Like a blind date, In Conversation stages an encounter between two people who never met but whose work and lives share a deep affinity. The work of Alma Allen and J.B. Blunk blurs the line between design and sculpture, with both men creating evocative organic work from natural materials. It also draws a line between contemporary practice and the mid-century when Blunk began his practice.
Alma Allen (b. 1970) is a sculptor and designer who until recently was based in Joshua Tree, California. His early work includes small, tabletop-scaled objects such as bowls, trays, and vessels in wood and cast bronze. Organic and talisman-like, these small objects eventually led Allen to the much larger work he makes today. Elegant and amorphous, and sculpted from marble, travertine, bronze, and walnut, Allen’s current work is made with the assistance of a giant robotic arm.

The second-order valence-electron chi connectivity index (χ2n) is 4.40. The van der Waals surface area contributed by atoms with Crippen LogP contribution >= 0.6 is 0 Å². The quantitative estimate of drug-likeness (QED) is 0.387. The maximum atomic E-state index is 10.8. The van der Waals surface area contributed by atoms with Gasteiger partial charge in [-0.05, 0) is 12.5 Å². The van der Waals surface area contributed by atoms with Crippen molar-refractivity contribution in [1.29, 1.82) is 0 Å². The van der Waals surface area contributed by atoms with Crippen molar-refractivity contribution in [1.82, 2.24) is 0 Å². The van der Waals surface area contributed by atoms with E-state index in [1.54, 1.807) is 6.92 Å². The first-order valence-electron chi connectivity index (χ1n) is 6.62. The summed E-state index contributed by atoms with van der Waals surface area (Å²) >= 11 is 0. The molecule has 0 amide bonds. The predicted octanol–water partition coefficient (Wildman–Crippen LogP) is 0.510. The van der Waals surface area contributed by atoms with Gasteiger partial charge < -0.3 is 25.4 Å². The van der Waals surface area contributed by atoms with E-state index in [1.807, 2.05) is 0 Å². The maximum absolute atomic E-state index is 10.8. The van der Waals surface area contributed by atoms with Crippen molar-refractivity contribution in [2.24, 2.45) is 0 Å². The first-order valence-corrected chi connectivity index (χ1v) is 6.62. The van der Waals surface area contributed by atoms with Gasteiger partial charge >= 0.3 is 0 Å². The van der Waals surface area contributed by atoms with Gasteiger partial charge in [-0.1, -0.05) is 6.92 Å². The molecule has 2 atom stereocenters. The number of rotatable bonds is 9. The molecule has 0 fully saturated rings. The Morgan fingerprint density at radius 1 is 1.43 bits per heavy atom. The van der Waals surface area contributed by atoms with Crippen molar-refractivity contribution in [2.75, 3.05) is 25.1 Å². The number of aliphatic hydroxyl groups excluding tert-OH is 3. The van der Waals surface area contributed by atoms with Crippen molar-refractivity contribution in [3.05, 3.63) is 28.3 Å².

Pairing Allen’s work with that of J.B. Blunk (1926–2002), the Northern Californian artist and designer who seems an obvious precursor and inspiration to the younger sculptor, establishes a dialogue between two sympathetic voices. Blunk began making work in 1962—mainly furniture and sculpture in redwood and cypress, some of which is monumental in scale. He also worked in clay, stone, and cast bronze, and like Allen, his work blurs the line between furniture, functional objects, and sculpture. Blunk’s work is also organic in nature but has a rougher, more rustic quality since his tool of choice was a chainsaw and he wasn’t interested in polishing his pieces, preferring a more natural aesthetic. Both men designed and built their own homes as well as many of the furnishings and objects in them.
In addition to small early pieces, large-scale works, and process models, the exhibition will also feature photographs of the homes and studios of both Allen and Blunk, creating a parallel conversation between the work and point of view of these two contemporary photographers.
Organized by Brooke Hodge, Director of Architecture and Design, Palm Springs Art Museum.